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Hafting Adhesives

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  • Hafting Adhesives

    Asphaltum & Bitumen as Hafting Adhesives

    “Bitumen” is a component of crude petroleum - a fossil derived viscous liquid or semi-solid mostly found underlying or soaking through sedimentary rocks or deposits. The precise term would be “crude bitumen”. The term without the word “crude” is used interchangeably with the term “asphalt” (or the more archaic “asphaltum”) in the States. Elsewhere (eg in Europe), the term bitumen is usually reserved for material that has been refined by modern distillation techniques and the term asphalt most usually for man-made road-surfacing material… ie tarmac.

    When found naturally as a liquid, heating will drive off the lighter volatile components to leave you with “pitch”. It also occurs naturally in hardened form, having already lost its volatiles. Pitch is a generic term and covers both petroleum-derived material and plant-derived material (resins) with a sufficiently high viscosity that they behave as hard plastic solids at room temperature. That’s what ancient people used as an adhesive cementing (and waterproofing) material – either petroleum or plant derived.

    You don’t need too much control to process either of these into a useable form – it can be done on top of a hearth-stone or even on the end of a stick in an open flame, just being careful not to set it alight. Crude bitumen is normally black or very dark brown to start with and lighter colour plant resins will readily carbonize to take on pretty much the same appearance after rendering. You often can’t tell them apart by appearance alone, but analysis of residues suggests that plant pitch was much more widely used than petroleum pitch in North America – except perhaps in specific areas where the latter was geologically abundant. In some cases, archaeologist have been able to narrow the resin down to a specific tree species. The known plant resin pitches used for hafting (as opposed to feather-gluing and other adhesive uses) are:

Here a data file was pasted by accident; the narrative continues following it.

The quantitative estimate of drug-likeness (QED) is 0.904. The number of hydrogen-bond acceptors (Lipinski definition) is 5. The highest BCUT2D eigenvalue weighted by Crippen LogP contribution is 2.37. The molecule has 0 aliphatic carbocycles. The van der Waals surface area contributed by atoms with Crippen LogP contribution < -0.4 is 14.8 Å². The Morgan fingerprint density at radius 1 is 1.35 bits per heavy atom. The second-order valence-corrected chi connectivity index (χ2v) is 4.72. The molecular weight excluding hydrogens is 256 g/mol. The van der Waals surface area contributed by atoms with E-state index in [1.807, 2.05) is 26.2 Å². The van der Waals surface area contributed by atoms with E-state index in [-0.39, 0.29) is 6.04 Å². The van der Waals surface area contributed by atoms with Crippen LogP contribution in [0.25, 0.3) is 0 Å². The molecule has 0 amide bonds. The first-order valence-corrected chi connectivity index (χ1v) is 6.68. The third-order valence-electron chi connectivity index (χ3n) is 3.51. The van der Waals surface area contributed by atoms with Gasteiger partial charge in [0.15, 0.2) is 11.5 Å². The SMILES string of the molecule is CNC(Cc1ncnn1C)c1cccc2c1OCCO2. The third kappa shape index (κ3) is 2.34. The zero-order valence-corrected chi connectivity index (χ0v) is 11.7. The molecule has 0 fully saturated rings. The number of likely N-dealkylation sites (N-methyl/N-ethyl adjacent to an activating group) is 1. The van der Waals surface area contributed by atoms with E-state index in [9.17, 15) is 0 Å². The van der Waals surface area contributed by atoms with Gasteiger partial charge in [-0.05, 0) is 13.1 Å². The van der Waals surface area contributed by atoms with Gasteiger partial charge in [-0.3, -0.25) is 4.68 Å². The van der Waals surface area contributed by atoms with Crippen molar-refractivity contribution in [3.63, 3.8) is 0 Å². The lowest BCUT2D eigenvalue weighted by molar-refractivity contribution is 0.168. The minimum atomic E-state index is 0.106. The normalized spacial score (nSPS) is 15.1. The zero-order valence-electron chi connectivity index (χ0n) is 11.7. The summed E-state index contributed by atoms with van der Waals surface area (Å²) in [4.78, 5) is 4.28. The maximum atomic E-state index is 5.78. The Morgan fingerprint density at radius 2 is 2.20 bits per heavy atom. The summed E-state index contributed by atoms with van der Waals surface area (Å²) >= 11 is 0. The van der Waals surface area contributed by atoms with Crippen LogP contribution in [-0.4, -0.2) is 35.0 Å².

Sitka Spruce (Picea sitchensis) used by the Hesquiat [Turner & Efrat, 1982] and by the Makah [Gill, 1983]

    Twoneedle Pinyon (Pinus edulis) used by the Hualapai [Watahomigie, 1982]

    Slash Pine (Pinus elliottii) used by the Seminole [Sturtevant, 1954]

    Bishop Pine (Pinus muricata) used by the Kayasha Pomo [Goodrich & Lawson, 1980]

    Ponderosa Pine (Pinus ponderosa) used by the Crow and Nez Perce [Hart, 1992] and by the Paiute [Mahar, 1953]

    Black Cottonwood (Populus balsamifera) bud-scale resin, use by the Okanagan-Colville [Turner, Bouchard & Kennedy, 1980]

    Douglas Fir (Pseudotsuga menziesii) used by the Kashaya Pomo [Lawson, 1980]

    As far as glues for hafting is concerned, there was a gradual shift away from pitch adhesives in the archaic period to the use of animal collagen glue in the early historic period. The latter can be derived from the boiling of hide shavings, sinew, hoof, velvet antler and fish skin among others. But it needs the kind of heat control that was only possible after the move from indirect heating with boiling stones to clay pots of good enough quality to withstand direct heating. The switchover broadly corresponds to fire-worthy pots becoming commonplace (post about 700 BC).

    Those kinds of residues would be paler in colour (buff through to reddish-brown), but survive only very rarely since they are much more prone to weathering and disintegration from bacterial action.
    I keep six honest serving-men (they taught me all I knew); Their names are What and Why and When and How and Where and Who.
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